In a nutshell:
- Many B2C marketing leaders struggle to prove marketing's worth to key decision-makers.
- Attribution models oversimplify the customer journey and may not accurately track engagement.
- The evolving customer journey and the downfall of third-party cookies further impact attribution's effectiveness.
- Building brand equity and using qualitative data alone are not sufficient alternatives to measurement and attribution.
- Marketing mix modeling (MMM) provides a top-down perspective that complements attribution data and offers a more holistic view of marketing performance.
If you’ve ever wondered whether your marketing efforts are making an impact, you’re not alone. According to a 2022 Forrester report, 71% of B2C marketing leaders struggle to prove marketing's worth to key decision-makers like the CEO, CFO, and the board. Attribution remains the go-to method for measuring marketing performance today, but it may not be as effective as its reputation suggests.
Attribution models tend to oversimplify an increasingly complicated customer journey and can fail to properly track complex interactions across channels. In addition, the imminent downfall of third-party cookies and new data privacy policies will further impact attribution’s ability to accurately track engagement and the success of different approaches to advertising.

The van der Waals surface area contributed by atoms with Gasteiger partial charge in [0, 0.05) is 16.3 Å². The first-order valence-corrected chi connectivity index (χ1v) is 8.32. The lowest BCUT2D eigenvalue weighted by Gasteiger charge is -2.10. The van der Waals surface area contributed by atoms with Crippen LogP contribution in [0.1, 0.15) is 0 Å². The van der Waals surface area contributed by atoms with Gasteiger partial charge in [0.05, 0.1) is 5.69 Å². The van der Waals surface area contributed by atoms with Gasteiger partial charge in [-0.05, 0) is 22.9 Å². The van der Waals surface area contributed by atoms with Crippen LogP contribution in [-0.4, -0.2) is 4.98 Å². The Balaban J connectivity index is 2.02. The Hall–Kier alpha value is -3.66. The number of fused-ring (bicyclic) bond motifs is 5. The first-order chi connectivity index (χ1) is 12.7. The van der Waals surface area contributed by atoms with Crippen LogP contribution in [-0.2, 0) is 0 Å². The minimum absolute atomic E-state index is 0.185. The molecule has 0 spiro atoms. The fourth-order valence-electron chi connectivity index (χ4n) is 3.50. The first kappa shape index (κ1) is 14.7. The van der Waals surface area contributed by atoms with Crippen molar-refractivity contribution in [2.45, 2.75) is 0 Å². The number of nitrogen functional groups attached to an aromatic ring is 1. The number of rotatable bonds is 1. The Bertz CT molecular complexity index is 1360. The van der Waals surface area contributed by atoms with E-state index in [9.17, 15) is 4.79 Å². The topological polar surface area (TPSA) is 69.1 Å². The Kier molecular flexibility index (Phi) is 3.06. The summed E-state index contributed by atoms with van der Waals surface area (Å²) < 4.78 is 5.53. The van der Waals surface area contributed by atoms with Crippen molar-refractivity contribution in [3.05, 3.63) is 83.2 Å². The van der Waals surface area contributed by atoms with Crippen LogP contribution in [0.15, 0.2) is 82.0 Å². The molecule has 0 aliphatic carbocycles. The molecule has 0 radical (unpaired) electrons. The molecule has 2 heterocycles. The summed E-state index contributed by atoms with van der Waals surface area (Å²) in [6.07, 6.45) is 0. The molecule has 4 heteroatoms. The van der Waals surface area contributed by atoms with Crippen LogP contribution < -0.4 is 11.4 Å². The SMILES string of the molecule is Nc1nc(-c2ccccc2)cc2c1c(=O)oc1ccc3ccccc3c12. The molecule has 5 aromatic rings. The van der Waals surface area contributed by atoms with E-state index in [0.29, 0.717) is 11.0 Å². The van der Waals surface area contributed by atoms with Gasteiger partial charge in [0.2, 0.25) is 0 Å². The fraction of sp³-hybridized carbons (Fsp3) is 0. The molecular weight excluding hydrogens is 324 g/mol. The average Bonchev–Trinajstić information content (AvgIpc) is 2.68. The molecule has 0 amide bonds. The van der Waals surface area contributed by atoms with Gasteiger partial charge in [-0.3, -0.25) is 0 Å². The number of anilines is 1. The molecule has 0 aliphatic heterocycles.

So what alternatives do marketers have? In this blog, we explore the strengths and weaknesses of marketing attribution and discuss other analytic methods that can help enhance your marketing campaign performance.
Understanding marketing measurement and attribution today
Measurement and attribution are two key concepts in the field of marketing and advertising. Measurement refers to the process of quantifying the impact and effectiveness of marketing campaigns and activities. Measurement tools collect and analyze data to determine the outcomes and results of these efforts.